Application of advanced machine learning strategies for biomedical research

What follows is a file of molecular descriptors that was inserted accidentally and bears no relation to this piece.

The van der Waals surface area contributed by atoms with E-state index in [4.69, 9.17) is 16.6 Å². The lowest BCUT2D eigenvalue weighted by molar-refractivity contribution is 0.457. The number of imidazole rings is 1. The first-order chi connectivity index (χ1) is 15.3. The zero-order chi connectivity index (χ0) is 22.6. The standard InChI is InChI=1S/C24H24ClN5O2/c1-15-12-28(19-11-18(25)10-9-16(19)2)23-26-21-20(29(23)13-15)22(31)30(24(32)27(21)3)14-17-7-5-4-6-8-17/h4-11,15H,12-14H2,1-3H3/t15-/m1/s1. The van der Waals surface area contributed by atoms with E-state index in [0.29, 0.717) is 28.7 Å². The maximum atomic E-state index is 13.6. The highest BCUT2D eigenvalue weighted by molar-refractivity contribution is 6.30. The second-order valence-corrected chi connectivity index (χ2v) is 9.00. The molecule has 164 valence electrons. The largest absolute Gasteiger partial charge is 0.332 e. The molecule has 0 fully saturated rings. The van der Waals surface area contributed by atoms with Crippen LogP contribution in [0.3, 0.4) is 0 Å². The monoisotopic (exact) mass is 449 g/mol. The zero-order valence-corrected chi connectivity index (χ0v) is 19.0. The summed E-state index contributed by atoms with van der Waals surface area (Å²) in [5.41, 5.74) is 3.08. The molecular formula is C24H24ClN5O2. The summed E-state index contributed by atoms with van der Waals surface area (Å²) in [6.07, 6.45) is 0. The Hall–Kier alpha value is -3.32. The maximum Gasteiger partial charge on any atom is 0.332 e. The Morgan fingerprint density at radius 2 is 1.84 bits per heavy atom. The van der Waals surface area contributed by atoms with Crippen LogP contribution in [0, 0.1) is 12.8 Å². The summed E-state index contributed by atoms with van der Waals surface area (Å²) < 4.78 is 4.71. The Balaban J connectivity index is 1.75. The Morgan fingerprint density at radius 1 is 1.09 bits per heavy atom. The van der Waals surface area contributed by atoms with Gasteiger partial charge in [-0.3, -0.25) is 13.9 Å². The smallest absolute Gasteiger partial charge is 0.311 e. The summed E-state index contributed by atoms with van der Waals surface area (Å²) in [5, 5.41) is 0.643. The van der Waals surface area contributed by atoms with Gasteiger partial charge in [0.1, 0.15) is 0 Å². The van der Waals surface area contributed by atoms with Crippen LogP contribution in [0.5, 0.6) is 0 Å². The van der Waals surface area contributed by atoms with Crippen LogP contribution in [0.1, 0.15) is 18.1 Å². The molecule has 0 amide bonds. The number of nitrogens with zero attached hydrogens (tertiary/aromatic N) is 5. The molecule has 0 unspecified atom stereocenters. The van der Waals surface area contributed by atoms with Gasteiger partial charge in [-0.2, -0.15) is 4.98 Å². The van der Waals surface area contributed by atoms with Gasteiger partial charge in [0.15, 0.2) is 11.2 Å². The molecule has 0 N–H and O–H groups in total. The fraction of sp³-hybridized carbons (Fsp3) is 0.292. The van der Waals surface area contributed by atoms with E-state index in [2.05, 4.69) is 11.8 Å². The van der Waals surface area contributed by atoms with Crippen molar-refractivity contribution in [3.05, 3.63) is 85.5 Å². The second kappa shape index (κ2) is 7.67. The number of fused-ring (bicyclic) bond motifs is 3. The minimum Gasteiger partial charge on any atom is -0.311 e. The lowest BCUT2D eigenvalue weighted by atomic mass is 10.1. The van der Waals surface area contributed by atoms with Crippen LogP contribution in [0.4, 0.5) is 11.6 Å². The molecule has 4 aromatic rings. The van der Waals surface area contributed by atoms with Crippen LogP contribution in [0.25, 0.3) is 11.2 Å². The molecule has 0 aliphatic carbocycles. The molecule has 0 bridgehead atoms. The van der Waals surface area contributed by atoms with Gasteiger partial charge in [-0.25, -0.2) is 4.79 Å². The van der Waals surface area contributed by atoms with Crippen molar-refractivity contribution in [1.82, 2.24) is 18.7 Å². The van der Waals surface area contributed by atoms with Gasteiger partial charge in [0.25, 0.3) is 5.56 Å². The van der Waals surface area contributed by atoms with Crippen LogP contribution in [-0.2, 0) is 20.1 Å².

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Biomedical research delves deeply into understanding individual health and disease mechanisms. Recent advancements in technologies have further transformed the field with large-scale data sets, enabling data-driven approaches to identify important patterns and relationships from large data sets. However, these data sets are often noisy and unstructured. Moreover, missing values and high dimensionality further complicate the analysis processes aimed at yielding meaningful results. With examples in ocular diseases and malaria, this dissertation presents novel strategies employing machine learning to tackle some of the challenges in biomedical research. In ocular diseases, sustained ocular drug delivery is critical to retain therapeutic levels and improve patient adherence to dosing schedules. To enhance the sustained delivery system, we engineer peptide sequences as an adapter to impart desired properties to ocular drugs. Specifically, we develop machine learning models separately for three properties–melanin binding, cell-penetration, and non-toxicity. We employ data reduction techniques to reduce the number of features while maintaining the machine learning model performance and apply interpretable machine learning techniques to explain model predictions on the three properties. Experimental validation in rabbits show two-fold increase in drug retention time with the selected peptide candidate. The developed machine learning framework can be further tailored to engineer other properties in molecular sequences with a wide variety of potential in biomedical applications. Malaria is an infectious disease caused by protozoan of the genus Plasmodium and has been a burden in global health. Developing malaria vaccines is challenging due to the diversity in parasite antigen sequences, which may lead to immune escape. To facilitate the vaccine development process, we leverage the wealth of systems data collected from various sources. For facile data management, a database is constructed to store the structured data processed from the results of the bioinformatics tools. Due to the small fraction of Plasmodium proteins labeled as known antigens, and the remaining proteins unknown of being antigens or non-antigens, a positive-unlabeled machine learning method is applied to identify potential vaccine antigen candidates. Beyond malaria, our approach provides a promising framework for identifying and prioritizing vaccine antigen candidates for a broad range of disease pathogens.